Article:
Please. Leave Me Out of It!

Today, I’m not going to introduce a new story. I’m not going to introduce a new character. Today, I just want to rant and pass along a public service message that can benefit those of you who wish to write in any form of writing especially in the wonderful, make-believe world of Fiction.

Okay, so some of you love to read. Some of you love to write. Some of you, like me, really enjoy doing both. For as long as I have been telling stories, reading stories, and writing them, there has been one word in particular that has been the BIGGEST no-no word in the writing language when writing in the form of the descriptive storytelling of the writing and not within the actual dialogue of the story storytelling. It is the ever-growing presence of the word “you”. Let me give you a bit of background of how the word “you” became the bane of my reading and storytelling…

 

When I was in the 5th and 6th grades (back when 6th grade was still an elementary school level grade), I was fortunate enough to go to a school that primarily focused on teaching proper English in speech and writing. Every quarter we were tasked to write a story or essay. We were even taught the basics of playwright. From this, I grew a passion of becoming a writer. My teachers loved my ability to convey a story. I loved it even more when my grandmother took a very big interest in my writing. Sometimes I would even write short stories just for her to impress her. She absolutely loved it. For one assignment in particular, my 6th grade teacher (I loved my 6th grade teacher. I wish I can just say “Hello” to Mrs. Goldstein again) wrote a beginning paragraph and we were to finish the story in just two pages over the weekend. Of course, me being the happy, wanting to write a dazzling, impressive story, kind of child I was, I went straight home, and went to work. I was even more motivated by the fact that I was going to see my grandmother that weekend, and I wanted to make a big impression upon my grandma. I wrote down my brain storm, then my rough draft, then my edited version, then my final piece. What I read within my writing had me all smiles. I was ready for grandma. What I wasn’t ready for was my story to be grandma’s great big head ache. She crumbled it all up and tossed it to the floor. My heart went right along with each and every ball of paper.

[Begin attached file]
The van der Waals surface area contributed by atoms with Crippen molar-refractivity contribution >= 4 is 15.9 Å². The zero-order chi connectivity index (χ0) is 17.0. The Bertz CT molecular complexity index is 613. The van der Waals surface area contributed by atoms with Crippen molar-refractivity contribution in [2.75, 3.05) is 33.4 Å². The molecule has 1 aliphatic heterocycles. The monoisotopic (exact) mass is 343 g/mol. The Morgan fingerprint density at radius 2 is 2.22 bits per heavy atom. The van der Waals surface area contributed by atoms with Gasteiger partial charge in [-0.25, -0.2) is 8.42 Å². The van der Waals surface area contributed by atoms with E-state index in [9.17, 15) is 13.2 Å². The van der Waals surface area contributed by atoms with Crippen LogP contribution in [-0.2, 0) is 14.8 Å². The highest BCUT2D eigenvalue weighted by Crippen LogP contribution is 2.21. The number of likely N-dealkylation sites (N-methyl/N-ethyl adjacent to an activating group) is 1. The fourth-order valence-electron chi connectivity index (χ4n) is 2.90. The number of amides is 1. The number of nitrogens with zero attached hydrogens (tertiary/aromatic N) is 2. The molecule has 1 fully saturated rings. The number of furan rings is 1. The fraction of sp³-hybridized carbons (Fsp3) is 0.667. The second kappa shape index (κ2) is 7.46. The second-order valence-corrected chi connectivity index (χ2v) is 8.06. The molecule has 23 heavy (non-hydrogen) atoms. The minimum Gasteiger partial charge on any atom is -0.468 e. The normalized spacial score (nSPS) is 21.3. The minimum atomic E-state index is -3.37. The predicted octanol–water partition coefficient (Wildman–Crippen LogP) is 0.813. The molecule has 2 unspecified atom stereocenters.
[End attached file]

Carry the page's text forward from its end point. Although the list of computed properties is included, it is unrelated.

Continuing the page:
As I gathered each individual ball while trying to flatten them back out again, as well as my heart, my grandmother taught me a lesson I still to this day keep within my writing heart, “Never use the word ‘you’ in your writing unless you intend to interact with the reader directly, or within character dialogue.” And I had done that very thing all over my story. At first I didn’t understand why. Then I read my work, and I understood. Oh, wow. I understood right away. I just wanted to tell a story. I wasn’t even trying to interact with the reader. Instead, I was just ordering the reader around.

 

Basically, I ended up telling the reader how they should be feeling. How they should be reacting. How they should be associating themselves to the story. That’s not the way of the fictional writing world. A fictional writer is to tell the story, bringing the reader within that world, and allow them to see, hear, and feel the world around them within their own minds through the writer’s descriptive word. I swear, every time I now come across a piece that has the word “you” outside of the dialogue without interacting with me… Crumple. Crumple. Trash. Delete!

I’ve been eating books for breakfast here lately, and I’ve wanted to throw my phone -which is my e-reader- against the wall in hopes of never seeing another word from that writer again too many times. I have grown the same reaction to the word “you” as my grandmother has, and right now, I can’t afford that much Tylenol. So, I’m begging you. Please. Leave me out of it!

I don’t belong in your storytelling, and I’m not going to have you tell me how to interact with your story without direct interaction between your narrator and myself.

Now, I just want to help those of you who wish to write a wonderful story and help it become a wonderful story. I’m not trying to hurt anyone’s feelings here. Believe me. Let me just show you a few examples between the right way and the wrong way to use the dreadful word “you”.

 

The right way. In a dialogue…